Ranger Kathryn's Arches

April 1, 2011

Predominantly right-brained

Yesterday my heart was in my throat. Tricia and I were out in the boondocks monitoring nests and she asked me how I would find my way back to the truck without a GPS. I waved in a general southerly direction and said, “It feels as if it is that-a-way, but I don’t recall how we came or over what terrain we traversed.” With a sinking feeling, I realized that “that-a-way” is utterly inadequate. My very poor memory did not register many landmarks on our way in, so trying to remember them in reverse to get out was not going to work too well.

Welcome to my brain.

Tricia wisely had me take the lead and try to work my way the mile and a half (as the raven flies) back to our truck. There are all manner of washes, ridges, seams, ravines, etc., so nothing in the desert is ever in a straight line… like a GPS shows. One also cannot walk in a straight line because of the fragile biological soil crust which must be avoided.

Let’s say that it took a collaborative effort to get us back to the truck, even though I was in front. You may ask anyone who has ever driven or hiked with me: I need explicit directions, always, to anywhere. Navigation is NOT my forte’. Navigation skills happen in the left brain, and I live in my right brain. For a fleeting moment in the backcountry, I asked myself whether my boss had hired the right person for this job; I was THAT stressed out about my lack of skills.

Perhaps this is what it feels like to have a learning disability — “Everybody else can do it, so why can’t I?!?” Has that ever been your experience, in any area?


  1. Yes – in two areas . . .
    I had always had a terrible time with math – at least until I hit geometry and trig. These I understood almost without trying, but it wasn’t until many years later that I came to realize that my head is wired for pictures and not for numbers. If I can form an image of an equation or a situation, I’ve got it and can manipulate it. If not, I’m in deep doo-doo.
    The second area was in knowing what you were going to be when you grew up. I never had the slightest certainty about a dozen alternatives, but all my friends seemed to know – some as early as grade school. I finally chose a profession, but purely for pragmatic reasons and now, after 15 years of retirement I am still no closer to knowing this seemingly important piece of information.
    C’est la Vie. ;-?

    Comment by leroque — April 1, 2011 @ 7:32 pm | Reply

    • I pragmatically majored in nursing but, as you know, am pursing my REAL passion in mid-life. Thanks for modeling freedom, Dad…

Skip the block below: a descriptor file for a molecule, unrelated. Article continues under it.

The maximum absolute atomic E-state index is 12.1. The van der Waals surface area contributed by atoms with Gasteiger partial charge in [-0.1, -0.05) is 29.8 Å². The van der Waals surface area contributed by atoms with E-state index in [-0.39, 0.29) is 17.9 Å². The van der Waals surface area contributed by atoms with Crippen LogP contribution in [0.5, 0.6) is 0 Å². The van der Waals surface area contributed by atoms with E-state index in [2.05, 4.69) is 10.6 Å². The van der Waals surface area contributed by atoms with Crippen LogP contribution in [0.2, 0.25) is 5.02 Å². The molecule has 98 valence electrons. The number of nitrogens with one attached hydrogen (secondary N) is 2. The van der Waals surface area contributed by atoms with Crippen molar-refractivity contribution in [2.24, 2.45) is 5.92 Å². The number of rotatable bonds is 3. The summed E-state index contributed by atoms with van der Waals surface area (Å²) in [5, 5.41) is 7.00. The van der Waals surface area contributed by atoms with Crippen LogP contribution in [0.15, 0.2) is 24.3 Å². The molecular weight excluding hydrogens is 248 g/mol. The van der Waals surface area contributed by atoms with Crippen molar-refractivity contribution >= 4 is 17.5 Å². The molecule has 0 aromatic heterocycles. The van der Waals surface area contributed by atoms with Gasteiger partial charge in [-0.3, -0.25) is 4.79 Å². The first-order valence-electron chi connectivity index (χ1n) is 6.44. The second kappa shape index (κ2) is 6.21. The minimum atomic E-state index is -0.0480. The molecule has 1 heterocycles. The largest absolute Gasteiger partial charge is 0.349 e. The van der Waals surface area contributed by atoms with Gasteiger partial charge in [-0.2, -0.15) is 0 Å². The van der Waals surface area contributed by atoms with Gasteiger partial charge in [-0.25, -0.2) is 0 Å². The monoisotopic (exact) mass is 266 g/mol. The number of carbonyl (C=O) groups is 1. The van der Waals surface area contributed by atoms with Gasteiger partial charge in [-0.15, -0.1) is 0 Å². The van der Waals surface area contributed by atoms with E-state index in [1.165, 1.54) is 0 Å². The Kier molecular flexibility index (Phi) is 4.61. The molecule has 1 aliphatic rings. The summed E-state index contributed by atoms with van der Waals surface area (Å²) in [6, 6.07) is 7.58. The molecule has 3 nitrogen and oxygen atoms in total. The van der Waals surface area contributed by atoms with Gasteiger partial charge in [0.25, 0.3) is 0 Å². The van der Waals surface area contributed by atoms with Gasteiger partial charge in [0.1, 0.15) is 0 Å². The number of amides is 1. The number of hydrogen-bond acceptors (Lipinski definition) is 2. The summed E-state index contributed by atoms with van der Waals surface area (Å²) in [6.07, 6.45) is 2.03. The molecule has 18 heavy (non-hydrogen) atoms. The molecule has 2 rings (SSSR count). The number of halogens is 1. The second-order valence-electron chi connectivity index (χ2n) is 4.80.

Comment by Kathryn Burke — April 2, 2011 @ 7:47 am | Reply

  2. Kathryn, you are a woman with so many incredible gifts…too many to even try to enumerate. So, if you should have one or two weaker areas…well, you are so smart that I know you can train your brain to navigate better.

    Comment by kathy lewis — April 1, 2011 @ 8:03 pm | Reply

    • Only a dear girlfriend would say things like that. Thanks, K. I’m working hard on this!

      Comment by Kathryn Burke — April 2, 2011 @ 7:44 am | Reply

  3. Kathryn, with a little bit of hearing loss myself I find it difficult to obtain certain jobs and actually keep them. Soft voices I have a very hard time with. Deep voices no problem. Still working on trying to over come that area. I can do it and will eventually.

    Comment by Chris — April 1, 2011 @ 9:41 pm | Reply

    • Me? I’d try to look for a job that didn’t require phone work or maybe even voices! How about library work?

      Comment by Kathryn Burke — April 2, 2011 @ 7:45 am | Reply

      • Actually my very first job ever, outiside of baby sittine was working for the library in West. St. Paul. On the corner of Emerson and Robert. It was part time and I did enjoy it a lot.

        Will have to check into that. Thanks for the idea.

        Comment by Chris — April 2, 2011 @ 1:34 pm

  4. Kathryn,

    Clearly you have huge faults! I doubt you will ever be able to overcome them. Quit now while you still can! GET OUT! the wilderness is not a safe plae for you…..

    Having said that, here is some advice. GPS devices have a mapping app. You don’t need to return in a straight line. you can follow your route backwards almost to the footstep. My GPS can be scrolled to the point that the screen represents about 20 feet. If you can’t maste, or don’t trust a GPS, buy one of those emergengy beacon locator devises. if you become really super lost and you think you are a gonner, or if a boulder pins you by the arm, press the little button and you will have the whole United States rescue system by your side in minutes 🙂

    Comment by john — April 2, 2011 @ 7:27 am | Reply

    • 1. My GPS from the park is old and doesn’t have that cool exact-route device, but I’m managing. 2. I am required to carry a Personal Locator Beacon at all times in the backcountry. The U.S. military is my back-up. I never want to use it, ever.

      Comment by Kathryn Burke — April 2, 2011 @ 7:43 am | Reply

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